United States District Court, S.D. Ohio, Eastern Division
Richard E. Stewart II, Plaintiff,
Commissioner of Social Security, Defendant.
OPINION AND ORDER
L. Graham United States District Judge
Richard E. Stewart II brings this action under 42 U.S.C.
§§405(g) for review of a final decision of the
Commissioner of Social Security (“Commissioner”)
denying his applications for disability insurance benefits
and supplemental security income. In a decision dated May 19,
2016, the administrative law judge (“ALJ”) found
that plaintiff had severe impairments consisting of
osteoarthritis and allied disorders, degenerative disc
disease of the cervical spine, status post right rotator cuff
repair, right-sided carpal tunnel syndrome and other
arthraligias. PAGEID 86. After considering the entire record,
the ALJ found that plaintiff's residual functional
capacity (“RFC”) would permit him to perform work
with specified physical restrictions. After considering the
testimony of a vocational expert, the ALJ decided that there
were sedentary jobs which plaintiff could perform, taking
plaintiff's additional physical restrictions into
account, and that plaintiff was not disabled. PAGEID 96-97.
This matter is before the court for consideration of
plaintiff's April 6, 2018, objections to the March 23,
2018, report and recommendation of the magistrate judge
recommending that the decision of the Commissioner be
Standard of Review
party objects within the allotted time to a report and
recommendation, the court “shall make a de
novo determination of those portions of the report or
specified proposed findings or recommendations to which
objection is made.” 28 U.S.C. § 636(b)(1); see
also Fed. R. Civ. P. 72(b). Upon review, the court
“may accept, reject, or modify, in whole or in part,
the findings or recommendations made by the magistrate
judge.” 28 U.S.C. § 636(b)(1).
court's review “is limited to determining whether
the Commissioner's decision ‘is supported by
substantial evidence and was made pursuant to proper legal
standards.'” Ealy v. Comm'r of Soc.
Sec., 594 F.3d 504, 512 (6th Cir. 2010) (quoting
Rogers v. Comm'r of Soc. Sec., 486 F.3d 234, 241
(6th Cir. 2007)); see also, 42 U.S.C. § 405(g)
(“The findings of the Commissioner of Social Security
as to any fact, if supported by substantial evidence, shall
be conclusive.”). Put another way, a decision supported
by substantial evidence is not subject to reversal, even if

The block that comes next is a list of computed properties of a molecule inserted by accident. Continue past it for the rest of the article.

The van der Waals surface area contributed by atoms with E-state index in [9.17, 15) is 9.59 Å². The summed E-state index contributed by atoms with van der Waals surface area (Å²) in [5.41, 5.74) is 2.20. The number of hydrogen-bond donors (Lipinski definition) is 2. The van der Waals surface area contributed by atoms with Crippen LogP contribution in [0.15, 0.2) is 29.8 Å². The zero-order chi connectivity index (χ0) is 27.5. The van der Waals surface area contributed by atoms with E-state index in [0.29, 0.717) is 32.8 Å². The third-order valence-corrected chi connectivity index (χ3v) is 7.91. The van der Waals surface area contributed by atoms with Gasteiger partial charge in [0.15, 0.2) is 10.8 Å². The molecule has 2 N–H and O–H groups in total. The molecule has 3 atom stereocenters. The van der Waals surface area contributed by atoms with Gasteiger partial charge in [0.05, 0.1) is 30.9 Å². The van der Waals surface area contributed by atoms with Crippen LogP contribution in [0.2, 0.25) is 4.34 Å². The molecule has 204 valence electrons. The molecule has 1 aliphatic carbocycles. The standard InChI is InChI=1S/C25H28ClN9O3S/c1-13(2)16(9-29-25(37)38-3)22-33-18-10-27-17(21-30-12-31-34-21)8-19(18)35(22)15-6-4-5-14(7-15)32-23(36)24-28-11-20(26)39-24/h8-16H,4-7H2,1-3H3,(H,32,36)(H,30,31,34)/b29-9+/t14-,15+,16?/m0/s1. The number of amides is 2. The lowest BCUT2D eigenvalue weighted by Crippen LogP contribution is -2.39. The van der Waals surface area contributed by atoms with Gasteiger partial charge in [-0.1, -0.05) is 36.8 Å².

the reviewing court might arrive at a different conclusion.
Mullen v. Bowen, 800 F.2d 535, 545 (6th Cir. 1986).
Even if supported by substantial evidence, however,
“‘a decision of the Commissioner will not be
upheld where the [Commissioner] fails to follow its own
regulations and where that error prejudices a claimant on the
merits or deprives the claimant of a substantial
right.'” Rabbers v. Comm'r of Soc.
Sec., 582 F.3d 647, 651 (6th Cir. 2009) (quoting
Bowen v. Comm'r of Soc. Sec., 478 F.3d 742, 746
(6th Cir. 2007)). II. Objections A. Nonsevere Mental
Impairments Plaintiff argues that the ALJ and the
magistrate judge erred in finding during the step two
analysis that his mental impairments of depression, anxiety
and substance addition disorder were nonsevere. At step two
of the five-step analysis set forth in 20 C.F.R.
§404.1520(a)(4), the ALJ must determine whether the
claimant has a severe impairment. 20 C.F.R.
§404.1520(a)(4)(ii). A severe impairment is “any
impairment or combination of impairments which significantly
limits your physical or mental ability to do basic work
activities, ” 20 C.F.R. §§404.1520(c),
416.920(c), and which lasts or can be expected to last
“for a continuous period of not less than 12
months.” 42 U.S.C. §423(d)(1)(A). If the degree of
limitation due to a mental impairment is rated as
“mild, ” the impairment is generally deemed to be
not severe, unless the evidence otherwise indicates that
there is more than a minimal limitation in the claimant's
ability to do basic work activities. 20 C.F.R.
severe impairment is established by medical evidence
consisting of signs, symptoms, and laboratory findings, not
just by a claimant's statement of symptoms. Griffith
v. Comm'r, 582 Fed.Appx. 555, 559 (6th Cir.
2014)(citing 20 C.F.R. §416.908). Plaintiff bears the
burden of proving the existence of a severe, medically
determinable impairment that meets the twelve-month
durational requirement. Jones v. Comm'r of Soc.
Sec., 336 F.3d 469, 474 (6th Cir. 2003). The failure to
categorize an impairment as severe at step two is not
prejudicial error if the ALJ found other severe impairments
at step two and considered all of the claimant's
impairments, including the nonsevere impairments, in the
remaining steps of the disability determination. See
Nejat v. Comm'r of Soc. Sec., 359 Fed.Appx. 574, 577
(6th Cir. 2009).
magistrate judge concluded that the ALJ reasonably relied on
record evidence in finding that plaintiff's mental
impairments did not result in significant limitations. The
magistrate judge further noted that even assuming the ALJ
erred at step two in not classifying plaintiff's mental
impairments as severe, no reversible error occurred because
the ALJ also considered all of plaintiff's impairments,
including his mental impairments, in the remaining steps of
the disability analysis. Doc. 14, p. 13. The court agrees
with the conclusions of the magistrate judge.
two, the ALJ found that plaintiff has mild limitations in the
activities of daily living, noting that the February 4, 2014,
report of plaintiff's consultative psychological
examination by James N. Spindler, M.S., and treatment notes
from the Guernsey Counseling Center revealed no signs that